E. Brooks Scovel had married Marcia Roosevelt, the daughter of Judge James I. Roosevelt who resided at 13th Street and Broadway in Manhattan. In 1920, Mary F. Scovel and her spouse were living in retirement at San Diego, California.  They went to Hawaii in 1921 and returned in March 1921 to San Francisco aboard the SS Maui.  By 1930, the Scovels were living quite well at San Diego.  Their home was valued at $35,000 and they had three domestics living with them: a cook, chauffeur, and housekeeper.  No further informaiton.(1920 and 1930 Coronado Co., California T625_130, p. 15B, ED 238 and R 190, p. 11B, ED 37) 

 

Captain M.G. May

Captain Malicah G. May (1834-1910) was a veteran of the Civil War having served with CO A of the 9th Alabama regiment.  He was well known at Gulfport where he had many investments and business interests.  May was a widower having lost his wife circa 1907. Captain May expired on October 4, 1910, at his East beach estate.  The land and improvements were repossessed and conveyed to Mrs. Field for $14,452.85 on February 5, 1912, by Fred Taylor, commissioner of the Jackson County Chancery Court.  In April 1913, Mary F. Field sold Field Lodge to Newton M. Jones of Columbus, Ohio for $25,000.  Jones started the Jackson County Sheep Ranch, a 1200-acre spread, west of Latimer.

If you reside at East Beach today in the LeMoyne Beach Subdivision between Watersedge (1975) and Ashly Place (1980), which was platted in August 1968, your home occupies the former Field Lodge grounds. 

 

MORE ILLINOISANS ARRIVE

            Shortly before and after the turn of the Century, three more Illinois families would acquire land at East Beach.  They were the Woodruff, Curtiss, and Vermilyea clans.  

 

EDWARD WOODRUFF

In April 1897, Horace C. Williston, formerly a resident of Duluth, Minnesota, but now living at Boston, sold Ohio native Ellen Woodruff (1851-1940), 9 acres from the eastern end of his large tract in Lot 2 of Section 32, T7S-R8W, for $900.  She married circa 1868, Edward Woodruff (1847-1910+) also an Ohioan, who fathered their two children.  The family resided at Chicago. (JXCO, Ms. Land Deed Bk. 18, pp. 546-547)

In March 1899, the Woodruffs were staying at the Alderson cottage and were expected to build soon on their East Beach property.  Unfortunately, Mr. Woodruff was recalled to Chicago on business and their anticipated domicile construction date was deferred until the fall of 1899.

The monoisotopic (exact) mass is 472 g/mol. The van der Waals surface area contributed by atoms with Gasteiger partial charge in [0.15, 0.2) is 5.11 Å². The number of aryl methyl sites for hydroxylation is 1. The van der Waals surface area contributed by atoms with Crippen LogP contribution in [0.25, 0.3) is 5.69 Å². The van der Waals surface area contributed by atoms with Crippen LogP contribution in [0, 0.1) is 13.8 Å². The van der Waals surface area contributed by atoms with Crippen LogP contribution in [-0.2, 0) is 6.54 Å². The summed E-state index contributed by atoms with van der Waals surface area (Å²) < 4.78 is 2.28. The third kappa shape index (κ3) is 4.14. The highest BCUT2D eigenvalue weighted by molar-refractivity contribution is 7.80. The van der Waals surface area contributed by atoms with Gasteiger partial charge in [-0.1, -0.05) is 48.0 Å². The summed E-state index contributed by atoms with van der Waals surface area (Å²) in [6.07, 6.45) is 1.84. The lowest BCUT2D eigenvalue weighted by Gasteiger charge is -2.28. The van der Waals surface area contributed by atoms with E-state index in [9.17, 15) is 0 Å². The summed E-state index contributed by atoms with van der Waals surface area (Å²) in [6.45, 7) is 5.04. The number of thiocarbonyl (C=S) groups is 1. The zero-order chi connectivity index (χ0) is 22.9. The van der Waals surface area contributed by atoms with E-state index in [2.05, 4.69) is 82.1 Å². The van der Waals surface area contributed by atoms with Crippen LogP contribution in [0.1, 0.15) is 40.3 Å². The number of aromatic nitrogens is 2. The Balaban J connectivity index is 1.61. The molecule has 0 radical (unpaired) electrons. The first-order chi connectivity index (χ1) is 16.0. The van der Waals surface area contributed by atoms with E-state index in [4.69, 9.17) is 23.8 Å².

In 1911, the local journal announced that the Woodruffs had taken their summer vacation to North Carolina.  They returned to Ocean Springs in September.  The Woodruffs employed Martha Person (1887-1910+) from Alabama as their domestic cook.

Ellen Woodruff sold her East Beach estate to H.O. Penick in April 1920.  It is believed that her husband died at East Beach before the conveyance and Mrs. Woodruff relocated to San Diego, California where she expired on May 10, 1940.(JXCO, Ms. Land Deed Bk. 48, p. 77 and The Jackson County Times, May 18, 1940, p. 4) 

 

H.O. Penick

H.O. Penick came to Ocean Springs from New Orleans where he was active in the banking community.  Penick had been with the Central Trust and Savings Bank and Whitney-Central Trust and Savings Bank as cashier.  Prior to his arrival here, he was in the manufacturing business and a director of the Citizen's Bank at New Orleans.  Mr. Penick had a brother, J.A. Penick, who resided at Charlton, Iowa.

Mrs. Penick, nee Foster, had been reared on the Dixie Plantation at Franklin, Louisiana.  Her father, Murphy J. Foster, served the people of Louisiana as its United States Senator from 1901-1913 and Governor from 1892-1900.  The present governor of Louisiana, Murphy Foster, is a relative.  The Penicks left Ocean Springs for Kent, Washington in March 1924.  Mr. Penick has acquired an interest in a bank in the Seattle area.  H.O. Penick sold "Wildwood", their East Beach estate, to G.W. May, et al in April 1925.(JXCO, Ms. Land Deed Bk. 55, pp. 208-209)